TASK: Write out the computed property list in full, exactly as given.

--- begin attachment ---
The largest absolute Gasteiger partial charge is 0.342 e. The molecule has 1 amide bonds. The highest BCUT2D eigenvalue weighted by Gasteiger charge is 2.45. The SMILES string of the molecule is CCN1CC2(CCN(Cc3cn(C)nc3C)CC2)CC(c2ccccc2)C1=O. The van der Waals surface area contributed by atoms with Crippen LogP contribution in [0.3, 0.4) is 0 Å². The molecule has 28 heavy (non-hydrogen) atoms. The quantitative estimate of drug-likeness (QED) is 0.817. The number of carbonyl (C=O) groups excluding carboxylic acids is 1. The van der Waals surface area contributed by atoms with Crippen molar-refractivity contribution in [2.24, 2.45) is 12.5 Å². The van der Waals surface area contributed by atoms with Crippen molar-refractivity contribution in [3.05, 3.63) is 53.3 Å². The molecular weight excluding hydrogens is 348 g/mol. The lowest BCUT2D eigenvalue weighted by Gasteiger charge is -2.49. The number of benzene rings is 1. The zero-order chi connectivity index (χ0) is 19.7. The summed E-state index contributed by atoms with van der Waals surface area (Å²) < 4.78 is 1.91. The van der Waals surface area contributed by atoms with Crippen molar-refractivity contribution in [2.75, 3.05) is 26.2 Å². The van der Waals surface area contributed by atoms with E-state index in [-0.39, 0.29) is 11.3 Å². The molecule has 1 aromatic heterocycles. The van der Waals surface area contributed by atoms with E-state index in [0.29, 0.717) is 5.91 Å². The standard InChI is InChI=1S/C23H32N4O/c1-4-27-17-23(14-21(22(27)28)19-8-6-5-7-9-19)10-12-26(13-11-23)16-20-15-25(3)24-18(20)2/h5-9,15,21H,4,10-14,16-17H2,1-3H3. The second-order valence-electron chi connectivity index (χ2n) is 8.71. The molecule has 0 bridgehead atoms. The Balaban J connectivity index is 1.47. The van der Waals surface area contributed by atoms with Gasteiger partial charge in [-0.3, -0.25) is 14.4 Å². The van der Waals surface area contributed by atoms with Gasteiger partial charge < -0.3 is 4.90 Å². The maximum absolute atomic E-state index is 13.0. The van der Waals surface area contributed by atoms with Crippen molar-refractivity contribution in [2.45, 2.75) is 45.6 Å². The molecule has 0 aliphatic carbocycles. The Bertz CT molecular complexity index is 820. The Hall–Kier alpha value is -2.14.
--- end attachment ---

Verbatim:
The largest absolute Gasteiger partial charge is 0.342 e. The molecule has 1 amide bonds. The highest BCUT2D eigenvalue weighted by Gasteiger charge is 2.45. The SMILES string of the molecule is CCN1CC2(CCN(Cc3cn(C)nc3C)CC2)CC(c2ccccc2)C1=O. The van der Waals surface area contributed by atoms with Crippen LogP contribution in [0.3, 0.4) is 0 Å². The molecule has 28 heavy (non-hydrogen) atoms. The quantitative estimate of drug-likeness (QED) is 0.817. The number of carbonyl (C=O) groups excluding carboxylic acids is 1. The van der Waals surface area contributed by atoms with Crippen molar-refractivity contribution in [2.24, 2.45) is 12.5 Å². The van der Waals surface area contributed by atoms with Crippen molar-refractivity contribution in [3.05, 3.63) is 53.3 Å². The molecular weight excluding hydrogens is 348 g/mol. The lowest BCUT2D eigenvalue weighted by Gasteiger charge is -2.49. The number of benzene rings is 1. The zero-order chi connectivity index (χ0) is 19.7. The summed E-state index contributed by atoms with van der Waals surface area (Å²) < 4.78 is 1.91. The van der Waals surface area contributed by atoms with Crippen molar-refractivity contribution in [2.75, 3.05) is 26.2 Å². The van der Waals surface area contributed by atoms with E-state index in [-0.39, 0.29) is 11.3 Å². The molecule has 1 aromatic heterocycles. The van der Waals surface area contributed by atoms with E-state index in [0.29, 0.717) is 5.91 Å². The standard InChI is InChI=1S/C23H32N4O/c1-4-27-17-23(14-21(22(27)28)19-8-6-5-7-9-19)10-12-26(13-11-23)16-20-15-25(3)24-18(20)2/h5-9,15,21H,4,10-14,16-17H2,1-3H3. The second-order valence-electron chi connectivity index (χ2n) is 8.71. The molecule has 0 bridgehead atoms. The Balaban J connectivity index is 1.47. The van der Waals surface area contributed by atoms with Gasteiger partial charge in [-0.3, -0.25) is 14.4 Å². The van der Waals surface area contributed by atoms with Gasteiger partial charge < -0.3 is 4.90 Å². The maximum absolute atomic E-state index is 13.0. The van der Waals surface area contributed by atoms with Crippen molar-refractivity contribution in [2.45, 2.75) is 45.6 Å². The molecule has 0 aliphatic carbocycles. The Bertz CT molecular complexity index is 820. The Hall–Kier alpha value is -2.14.